5 Signs You’re Over-Scheduling Your Children

Benjamin ice skatingOur sons do more in a week than I did in my senior year of high school.

Granted, I was a John Hughes-certified misfit, with a social calender that left time for Dungeons & Dragons and “Rocky Horror Picture Show” screenings. Still, it’s amazing what my sons experience during a typical week.

The park. The zoo. The aquarium. The science museum. The ice skating rink. The amusement park. The water park. Soccer practice. Swimming lessons. Gymnastics. Monkey Bizness. Chuck E. Cheese (home to the earth’s worst pizza).

That’s just a partial list.

My wife calls these outings “adventures,” a term meant to spike the boys’ interest. Our daytime sitter tackles some of these “adventures,” but the wife and I split the rest.

Is it too much?

I won’t know the full answer until they’re 18 and heading off to college or their first apartment. For now, the answer seems to be, well, yes. Every outing exposes them to new people, new challenges and new ways to see the world.

Still, scheduling activities for your children is like managing a healthy marriage. It takes communication, a sense of your partner’s needs and the ability to switch gears at a moment’s notice. Here are five signs you may need to dial down the adventures and focus more on some quality home time.

  • You’re Fighting More with the Missus: Marital scrapes have a number of causes, but when one or both of you spend too much time shuttling your kids from A to Z it takes a toll. Chances are your conversations will grow terse and you’ll pick fights over silly matters as a result.
  • Yawn …. What Else You Got? Children should appreciate the time and effort required to tackle each adventure. If that starts to wane, perhaps it’s time for a heartfelt talk combined with a break in the action.
  • Weekend Burnout: You shouldn’t slump onto your couch Sunday night more exhausted than you were at 5:01 p.m. Friday. Weekends brimming with adventures are a wonderful thing. Schedule one too many, and your free time becomes an exhausting blur that makes you a lesser parent.
  • You’re More Excited than Your Children: It’s easy to forget why you’re dragging your kids all over the neighborhood in the first place. It’s not about your secret desire to be an ice skating champion or to revisit your love of zoo life. If your children aren’t relishing the experience or gaining insights from it, cross it off the list.
  • Your Budget is Taking a Hit: The local park can be just as joyous as a trip to the zoo and it doesn’t cost a penny. It’s easy to get caught up in the activities cycle, particularly when your overhear parents extolling the virtues of little Timmy’s karate class or Sue’s absolutely essential kid yoga sessions. Keeping up the Joneses isn’t just about getting a fancy new car when you don’t need one.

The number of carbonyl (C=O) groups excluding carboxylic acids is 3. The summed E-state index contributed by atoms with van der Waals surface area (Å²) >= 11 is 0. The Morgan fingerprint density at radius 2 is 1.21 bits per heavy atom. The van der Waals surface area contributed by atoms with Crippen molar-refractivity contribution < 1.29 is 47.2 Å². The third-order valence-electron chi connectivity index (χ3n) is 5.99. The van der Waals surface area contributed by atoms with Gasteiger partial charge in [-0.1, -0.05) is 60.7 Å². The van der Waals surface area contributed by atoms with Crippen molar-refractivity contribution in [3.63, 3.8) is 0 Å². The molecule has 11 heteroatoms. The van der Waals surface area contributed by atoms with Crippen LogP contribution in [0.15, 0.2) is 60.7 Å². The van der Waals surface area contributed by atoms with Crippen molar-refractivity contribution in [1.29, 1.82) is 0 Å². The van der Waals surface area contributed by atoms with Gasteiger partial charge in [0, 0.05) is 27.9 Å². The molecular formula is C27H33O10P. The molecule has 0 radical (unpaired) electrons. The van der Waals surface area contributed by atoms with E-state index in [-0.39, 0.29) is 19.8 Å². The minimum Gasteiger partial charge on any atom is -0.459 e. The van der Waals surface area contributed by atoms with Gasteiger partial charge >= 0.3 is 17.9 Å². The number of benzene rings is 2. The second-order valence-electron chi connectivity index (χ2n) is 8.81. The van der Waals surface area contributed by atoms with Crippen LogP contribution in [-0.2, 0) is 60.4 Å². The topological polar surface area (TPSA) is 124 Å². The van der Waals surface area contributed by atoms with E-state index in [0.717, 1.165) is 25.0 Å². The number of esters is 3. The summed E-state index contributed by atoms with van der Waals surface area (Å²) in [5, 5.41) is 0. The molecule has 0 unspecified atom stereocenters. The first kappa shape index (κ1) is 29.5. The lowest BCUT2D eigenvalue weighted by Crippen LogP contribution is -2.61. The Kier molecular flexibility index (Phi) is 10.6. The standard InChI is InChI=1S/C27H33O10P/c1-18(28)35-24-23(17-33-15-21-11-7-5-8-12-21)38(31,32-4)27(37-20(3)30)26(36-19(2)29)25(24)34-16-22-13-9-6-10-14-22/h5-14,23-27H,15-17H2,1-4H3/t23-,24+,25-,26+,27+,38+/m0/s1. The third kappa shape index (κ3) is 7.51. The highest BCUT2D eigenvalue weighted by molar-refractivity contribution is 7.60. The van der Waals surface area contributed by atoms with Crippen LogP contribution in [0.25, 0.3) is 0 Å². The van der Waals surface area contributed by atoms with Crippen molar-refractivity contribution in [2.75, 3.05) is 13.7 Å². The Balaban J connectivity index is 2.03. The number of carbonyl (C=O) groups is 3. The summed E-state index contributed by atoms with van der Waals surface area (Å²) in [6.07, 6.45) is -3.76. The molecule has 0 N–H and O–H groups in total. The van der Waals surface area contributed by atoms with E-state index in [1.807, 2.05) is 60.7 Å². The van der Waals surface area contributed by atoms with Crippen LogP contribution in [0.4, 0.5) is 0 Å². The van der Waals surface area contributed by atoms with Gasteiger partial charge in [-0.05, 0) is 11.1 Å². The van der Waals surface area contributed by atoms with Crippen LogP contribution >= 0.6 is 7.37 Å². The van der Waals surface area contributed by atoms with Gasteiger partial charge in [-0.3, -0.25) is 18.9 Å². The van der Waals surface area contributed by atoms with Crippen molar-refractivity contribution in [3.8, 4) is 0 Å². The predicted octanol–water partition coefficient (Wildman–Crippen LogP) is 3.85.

Comments

    • Christian Toto says

      We took our children ice skating four times in five days (until our recent crazy cold weather), so yeah it’s a reminder especially to me!

  1. says

    I understand the reason some parents do that–giving kids all the once-in-a-lifetime opportunities they can have, so they can realize and pick what they’re best at. They don’t like piano? How about soccer then?

    So I understand, but I also feel like too many parents try too hard. Do one thing at a time. Try piano lessons. Doesn’t work? Try soccer. Or try walking around the block and get to know neighbors. Or run around the park. Sure, kids love to go to the science museum because of the buttons, but they also love helping you make food at home. It’s Sunday–take a freakin’ break, people!

    • Christian Toto says

      Agreed! My children do get spoiled with all our adventures. I’ve also seen parents who have their kids in football/soccer/lacrosse/etc … I’m exhausting just rattling off all the activities.

  2. Zeke says

    My biggest problem was the Bitthday Party Circuit. Finally I made an executive decision to only attend parties whose parents we have a better then average relationship with. That cut the parties to well below half. We have our weekends back. We adhere to a strict bedtime schedule throughout the weekday. We are usually done and home no later them 7pm. Took my wife some time to get on board. Now we have the energy to enjoy each other much earlier in the evening.

    • Christian Toto says

      Good advice, Zeke. We don’t have a crush of birthday party invites … yet. But I’m guessing that’s our future, too!

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